Three in five employees feel stressed at work because of cost of living, study finds

Commentators call for clear distinction between pressure and stress, while encouraging employers to spot the warning signs and offer support

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Workers feel stressed as a result of the rising cost of living, with the majority of senior managers seeing the crisis as the top cause of stress, data has shown.

An Acas survey, which polled 1,014 employees in Great Britain, found that three out of five (63 per cent) employees felt stressed because of the rising cost of living, while just over a third (36 per cent) of workers said they did not feel stressed amid the economic situation.

At a time of significant social and political change, Chris Preston, director at The Culture Builders, warned of the danger of mixing up the concepts of stress and pressure: “By doing so, we cannot see the wood for the trees and thus find a fix,” he said.

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“Work is often a pressurised environment, but one that we should be able to sustainably cope with. Stress is a nagging worry, an anxiety or a sense of threat, and not having enough money to pay the bills will certainly cause this,”  Preston explained.

“[A workplace where] people are working hard and feeling the pressure to deliver can be achieved without stressing them in ways that cause damage.”

Carole Spiers, business stress consultant and chair of the International Stress Management Association, also acknowledged that there were more elements causing concern. “Cost of living certainly has an impact, together with uncertainty, together with things people are still trying to get back to [since the pandemic]. And now people are trying to work in a modern world of working – sometimes in a hybrid fashion,” she said.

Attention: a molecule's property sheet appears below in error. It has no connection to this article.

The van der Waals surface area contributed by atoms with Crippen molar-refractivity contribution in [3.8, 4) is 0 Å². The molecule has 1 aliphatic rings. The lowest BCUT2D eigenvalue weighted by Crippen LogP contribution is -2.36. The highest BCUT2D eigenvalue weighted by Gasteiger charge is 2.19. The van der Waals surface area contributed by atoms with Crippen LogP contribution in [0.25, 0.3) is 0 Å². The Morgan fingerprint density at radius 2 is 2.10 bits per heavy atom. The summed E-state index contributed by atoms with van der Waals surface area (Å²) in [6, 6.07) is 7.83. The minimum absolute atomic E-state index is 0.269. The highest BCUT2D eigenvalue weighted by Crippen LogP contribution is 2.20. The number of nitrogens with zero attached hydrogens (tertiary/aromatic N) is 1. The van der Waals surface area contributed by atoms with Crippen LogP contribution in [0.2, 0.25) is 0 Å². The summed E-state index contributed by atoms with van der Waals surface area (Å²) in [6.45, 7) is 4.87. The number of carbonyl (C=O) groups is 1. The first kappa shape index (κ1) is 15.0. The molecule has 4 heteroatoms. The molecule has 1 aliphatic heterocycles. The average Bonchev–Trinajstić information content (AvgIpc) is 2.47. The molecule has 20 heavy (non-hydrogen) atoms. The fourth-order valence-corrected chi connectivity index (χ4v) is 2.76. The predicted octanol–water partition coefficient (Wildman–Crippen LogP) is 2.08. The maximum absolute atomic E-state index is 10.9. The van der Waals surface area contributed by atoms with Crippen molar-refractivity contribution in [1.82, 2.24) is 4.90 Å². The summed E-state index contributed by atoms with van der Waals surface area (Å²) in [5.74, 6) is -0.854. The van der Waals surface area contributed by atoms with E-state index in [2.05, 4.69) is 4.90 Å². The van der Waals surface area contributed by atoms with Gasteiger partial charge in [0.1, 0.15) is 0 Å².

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To help staff with their mental health, Acas advises employers to be approachable and available, and to encourage team members to talk if they are having problems; to clearly communicate the internal and external support available to staff; and to consider offering practical help such as pointing to sources of financial advice or bringing advice providers into work.

Meanwhile, a Ciphr survey, which polled 265 leaders and senior managers, found 

that the cost of living crisis was the top cause of stress at places of work (30 per cent), followed by high inflation and rising prices (29 per cent) and exhaustion or burnout (22 per cent). Almost all (98 per cent) respondents found at least one aspect of their work stressful.

Mary McGeady, senior HR consultant at WorkNest, said that even in stressful environments employers have a duty of care towards their workers and responsibility supporting employee wellbeing. “There are early warning signs [of stress] that shouldn’t be ignored because, in the longer term, if not addressed, they will result in significant workplace stress and poor retention that can affect the company’s reputation and expose significant risks to the business,” she said.

“Like any other health and safety hazard, there are clear financial, moral and legal reasons to prioritise stress management in the workplace,” McGeady added. She recommended the HSE’s management standards as a good place to start, which can help employers understand their duties and obligations fully.

Ciphr’s survey also revealed the particular areas of concern for those polled. These included: their workload, to-do lists and unfinished work tasks (20 per cent); employee retention and staff turnover issues (17 per cent); business viability and profitability concerns (16 per cent); and ongoing wage inflation (16 per cent).

Spiers advised leaders and managers to be “kind and supportive of their staff” while encouraging the development of emotional intelligence skills for relationship management and training line managers to have such conversations.

“A lot of managers are promoted into their roles, but not necessarily into their roles of people responsibility, and are not necessarily trained to actually have those conversations, [but] companies think they'll learn on the job – they won't,” Spiers said.

“People need to be trained, and [would] see the benefits of listening attentively to what their employees are saying.”